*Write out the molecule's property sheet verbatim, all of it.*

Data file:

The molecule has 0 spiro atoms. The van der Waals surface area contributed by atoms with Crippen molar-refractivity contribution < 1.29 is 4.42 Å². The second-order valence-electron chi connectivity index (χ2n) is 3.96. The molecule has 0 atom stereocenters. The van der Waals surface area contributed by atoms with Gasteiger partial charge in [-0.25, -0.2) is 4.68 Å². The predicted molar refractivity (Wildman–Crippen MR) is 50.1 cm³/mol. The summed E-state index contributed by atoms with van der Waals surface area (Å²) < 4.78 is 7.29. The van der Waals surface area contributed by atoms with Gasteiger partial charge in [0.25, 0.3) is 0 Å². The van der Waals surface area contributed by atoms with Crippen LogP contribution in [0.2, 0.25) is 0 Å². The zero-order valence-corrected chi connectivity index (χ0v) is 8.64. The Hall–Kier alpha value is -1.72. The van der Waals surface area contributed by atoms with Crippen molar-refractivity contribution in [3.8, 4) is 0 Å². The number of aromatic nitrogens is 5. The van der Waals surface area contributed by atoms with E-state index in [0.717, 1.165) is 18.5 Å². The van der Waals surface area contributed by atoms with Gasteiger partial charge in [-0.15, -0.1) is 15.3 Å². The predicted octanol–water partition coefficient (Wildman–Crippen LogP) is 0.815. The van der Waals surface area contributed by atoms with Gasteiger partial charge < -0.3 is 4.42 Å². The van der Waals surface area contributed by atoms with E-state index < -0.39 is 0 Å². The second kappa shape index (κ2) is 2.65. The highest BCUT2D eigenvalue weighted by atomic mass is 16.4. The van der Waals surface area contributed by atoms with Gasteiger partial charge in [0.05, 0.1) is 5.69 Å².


The molecule has 0 spiro atoms. The van der Waals surface area contributed by atoms with Crippen molar-refractivity contribution < 1.29 is 4.42 Å². The second-order valence-electron chi connectivity index (χ2n) is 3.96. The molecule has 0 atom stereocenters. The van der Waals surface area contributed by atoms with Gasteiger partial charge in [-0.25, -0.2) is 4.68 Å². The predicted molar refractivity (Wildman–Crippen MR) is 50.1 cm³/mol. The summed E-state index contributed by atoms with van der Waals surface area (Å²) < 4.78 is 7.29. The van der Waals surface area contributed by atoms with Gasteiger partial charge in [0.25, 0.3) is 0 Å². The van der Waals surface area contributed by atoms with Crippen LogP contribution in [0.2, 0.25) is 0 Å². The zero-order valence-corrected chi connectivity index (χ0v) is 8.64. The Hall–Kier alpha value is -1.72. The van der Waals surface area contributed by atoms with Crippen molar-refractivity contribution in [3.8, 4) is 0 Å². The number of aromatic nitrogens is 5. The van der Waals surface area contributed by atoms with E-state index in [0.717, 1.165) is 18.5 Å². The van der Waals surface area contributed by atoms with Gasteiger partial charge in [-0.15, -0.1) is 15.3 Å². The predicted octanol–water partition coefficient (Wildman–Crippen LogP) is 0.815. The van der Waals surface area contributed by atoms with Gasteiger partial charge < -0.3 is 4.42 Å². The van der Waals surface area contributed by atoms with E-state index < -0.39 is 0 Å². The second kappa shape index (κ2) is 2.65. The highest BCUT2D eigenvalue weighted by atomic mass is 16.4. The van der Waals surface area contributed by atoms with Gasteiger partial charge in [0.05, 0.1) is 5.69 Å².